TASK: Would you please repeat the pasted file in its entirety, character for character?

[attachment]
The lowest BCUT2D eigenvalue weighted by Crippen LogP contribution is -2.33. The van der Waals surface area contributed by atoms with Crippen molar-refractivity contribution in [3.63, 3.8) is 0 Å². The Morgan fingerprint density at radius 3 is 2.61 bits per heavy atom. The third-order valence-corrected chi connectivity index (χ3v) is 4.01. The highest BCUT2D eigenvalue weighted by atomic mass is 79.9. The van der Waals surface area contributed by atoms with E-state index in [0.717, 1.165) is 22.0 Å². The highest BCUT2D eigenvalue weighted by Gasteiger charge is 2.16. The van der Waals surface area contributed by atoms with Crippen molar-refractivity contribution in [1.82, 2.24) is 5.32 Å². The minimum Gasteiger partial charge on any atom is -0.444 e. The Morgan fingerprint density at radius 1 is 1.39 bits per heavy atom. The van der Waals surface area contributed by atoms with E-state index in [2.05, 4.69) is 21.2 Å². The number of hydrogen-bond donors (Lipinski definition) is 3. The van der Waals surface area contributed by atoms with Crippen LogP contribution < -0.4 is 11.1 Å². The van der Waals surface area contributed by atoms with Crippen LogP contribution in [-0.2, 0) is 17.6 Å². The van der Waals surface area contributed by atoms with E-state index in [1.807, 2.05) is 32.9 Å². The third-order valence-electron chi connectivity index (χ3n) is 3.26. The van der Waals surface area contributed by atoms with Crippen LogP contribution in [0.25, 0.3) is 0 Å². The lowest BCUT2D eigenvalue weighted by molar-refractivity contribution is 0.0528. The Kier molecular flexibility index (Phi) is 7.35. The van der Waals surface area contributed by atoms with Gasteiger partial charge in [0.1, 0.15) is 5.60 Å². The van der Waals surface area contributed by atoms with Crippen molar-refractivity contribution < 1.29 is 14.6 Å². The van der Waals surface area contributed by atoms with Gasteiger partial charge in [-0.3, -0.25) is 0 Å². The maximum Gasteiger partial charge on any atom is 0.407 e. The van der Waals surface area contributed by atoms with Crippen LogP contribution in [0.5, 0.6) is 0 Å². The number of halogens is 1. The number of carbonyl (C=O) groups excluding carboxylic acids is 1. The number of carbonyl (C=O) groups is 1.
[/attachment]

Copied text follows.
The lowest BCUT2D eigenvalue weighted by Crippen LogP contribution is -2.33. The van der Waals surface area contributed by atoms with Crippen molar-refractivity contribution in [3.63, 3.8) is 0 Å². The Morgan fingerprint density at radius 3 is 2.61 bits per heavy atom. The third-order valence-corrected chi connectivity index (χ3v) is 4.01. The highest BCUT2D eigenvalue weighted by atomic mass is 79.9. The van der Waals surface area contributed by atoms with E-state index in [0.717, 1.165) is 22.0 Å². The highest BCUT2D eigenvalue weighted by Gasteiger charge is 2.16. The van der Waals surface area contributed by atoms with Crippen molar-refractivity contribution in [1.82, 2.24) is 5.32 Å². The minimum Gasteiger partial charge on any atom is -0.444 e. The Morgan fingerprint density at radius 1 is 1.39 bits per heavy atom. The van der Waals surface area contributed by atoms with E-state index in [2.05, 4.69) is 21.2 Å². The number of hydrogen-bond donors (Lipinski definition) is 3. The van der Waals surface area contributed by atoms with Crippen LogP contribution < -0.4 is 11.1 Å². The van der Waals surface area contributed by atoms with Crippen LogP contribution in [-0.2, 0) is 17.6 Å². The van der Waals surface area contributed by atoms with E-state index in [1.807, 2.05) is 32.9 Å². The third-order valence-electron chi connectivity index (χ3n) is 3.26. The van der Waals surface area contributed by atoms with Crippen LogP contribution in [0.25, 0.3) is 0 Å². The lowest BCUT2D eigenvalue weighted by molar-refractivity contribution is 0.0528. The Kier molecular flexibility index (Phi) is 7.35. The van der Waals surface area contributed by atoms with Gasteiger partial charge in [0.1, 0.15) is 5.60 Å². The van der Waals surface area contributed by atoms with Crippen molar-refractivity contribution < 1.29 is 14.6 Å². The van der Waals surface area contributed by atoms with Gasteiger partial charge in [-0.3, -0.25) is 0 Å². The maximum Gasteiger partial charge on any atom is 0.407 e. The van der Waals surface area contributed by atoms with Crippen LogP contribution in [0.5, 0.6) is 0 Å². The number of halogens is 1. The number of carbonyl (C=O) groups excluding carboxylic acids is 1. The number of carbonyl (C=O) groups is 1.